necessary IPsec SAs with the legacy SG to allow traffic to flow
   through the legacy SG.  The legitimacy of the ICMP message MUST be
   verified through cryptographic (or other) means.

   Alternatively, the Security Gateway or origin end-host MUST
   terminate the discovery process and notify the Policy Servers, SGs,
   and origin end-host involved in the discovery process.

   No solution as yet exists if the legacy Security Gateway silently
   discards packets.


7.  Security Considerations

   This section has not been completed.  It will be, in future versions
   of this draft.


8.  IANA Considerations

   No actions by IANA are required (yet).


9.  ToDo List

   - Describe semantics and operational requirements for inter-domain
     policies (delegation).

   - Decorrelation in the context of delegation.

   - Describe the resolution algorithm in detail (very similar to the
     one described in SPP).

   - Determine whether all SPP messages must be protected, given that
     policies themselves are/may be signed.

   - Describe SPD initialization by gateways (and end-hosts ?)

   - Policy Server -- how does a host find out which one is the local
     one ? DHCP, manual configuration, LDAP, Service Discovery
     protocol, dedicated multicast address, other ?

   - Mobile hosts and PS determination (same as above, more issues).

   - Flesh out missing documents (find volunteers).

   - Import policy model discussion.

   - More verbose description of SPP ? Is reference sufficient ?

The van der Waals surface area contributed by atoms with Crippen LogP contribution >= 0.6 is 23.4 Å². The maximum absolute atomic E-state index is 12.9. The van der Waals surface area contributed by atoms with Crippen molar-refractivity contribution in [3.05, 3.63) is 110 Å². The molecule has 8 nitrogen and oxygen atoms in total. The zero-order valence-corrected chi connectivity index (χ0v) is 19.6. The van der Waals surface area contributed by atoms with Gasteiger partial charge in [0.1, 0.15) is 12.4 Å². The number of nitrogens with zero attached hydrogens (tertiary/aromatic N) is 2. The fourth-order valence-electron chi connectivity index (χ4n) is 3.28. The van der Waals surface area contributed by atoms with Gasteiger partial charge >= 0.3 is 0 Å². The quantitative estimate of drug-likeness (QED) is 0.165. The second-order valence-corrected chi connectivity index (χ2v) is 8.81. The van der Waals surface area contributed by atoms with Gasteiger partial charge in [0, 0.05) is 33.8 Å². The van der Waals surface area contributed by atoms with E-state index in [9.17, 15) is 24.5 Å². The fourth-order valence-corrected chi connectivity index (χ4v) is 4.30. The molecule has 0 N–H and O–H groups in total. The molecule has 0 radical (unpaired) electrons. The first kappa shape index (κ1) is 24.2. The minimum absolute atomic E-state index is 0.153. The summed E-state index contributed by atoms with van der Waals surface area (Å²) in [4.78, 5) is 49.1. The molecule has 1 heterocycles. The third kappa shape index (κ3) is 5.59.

- Diagram with all possible SAs/tunnels in the example in
     Introduction.


References:

   [RFC-2119]    Bradner, S., "Key words for use in RFCs to Indicate
                 Requirement Levels", RFC-2119, March 1997.

   [RFC-2401]    S. Kent, R. Atkinson, RFC2401: "Security Architecture
                 for the Internet Protocol", November 1998.

   [IPSP-REQ]    Blaze, M., Keromytis, A., Richardson, M., and L.
                 Sanchez, draft-ietf-ipsp-requirements-00.txt: "IPsec
                 Policy Discovery Protocol Requirements", October 1999.

   [RFC-2409]    Harkins, D., and D. Carrel, "The Internet Key Exchange
                 (IKE)", RFC 2409, November 1998.

   [Photuris]    Karn, P., and B. Simpson, Photuris: Session Key
                 Management Protocol, Work in Progress.

   [IPSP-TRUST]  Blaze, M., Ioannidis, J., and A. Keromytis,
                 draft-blaze-ipsp-trustmgt-00.txt: "Compliance
                 Checking and IPSEC Policy Management", March 2000.

   [RFC-2704]    Blaze, M., Feigenbaum, J., Ioannidis, J. and
                 A. Keromytis, "The KeyNote Trust-Management System
                 Version 2", RFC 2704, September 1999.

Authors' addresses:

   Matt Blaze
   AT&T Labs - Research
   180 Park Avenue
   Florham Park, New Jersey 07932-0971

   Email:       mab@research.att.com

   Angelos D. Keromytis
   Distributed Systems Lab
   CIS Department, University of Pennsylvania
   200 S. 33rd Street
   Philadelphia, Pennsylvania  19104-6389

   Telephone:   +1 215 573 3639
   Email:       angelos@dsl.cis.upenn.edu

   Michael C. Richardson
   Sandelman Software Works Corp.
   152 Rochester Street
   Ottawa, ON K1R 7M4
   Canada

   Telephone:   +1 613 276-6809
   Email:       mcr@sandelman.ottawa.on.ca

   Luis A. Sanchez
   BBN Technologies
   GTE Internetworking
   10 Moulton Street
   Cambridge, MA  02140
   USA

   Telephone: +1 (617) 873-3351
   Email:     lsanchez@bbn.com


Expiration and File Name

   This draft expires February 1, 2001

   Its file name is draft-ietf-ipsp-arch-00.txt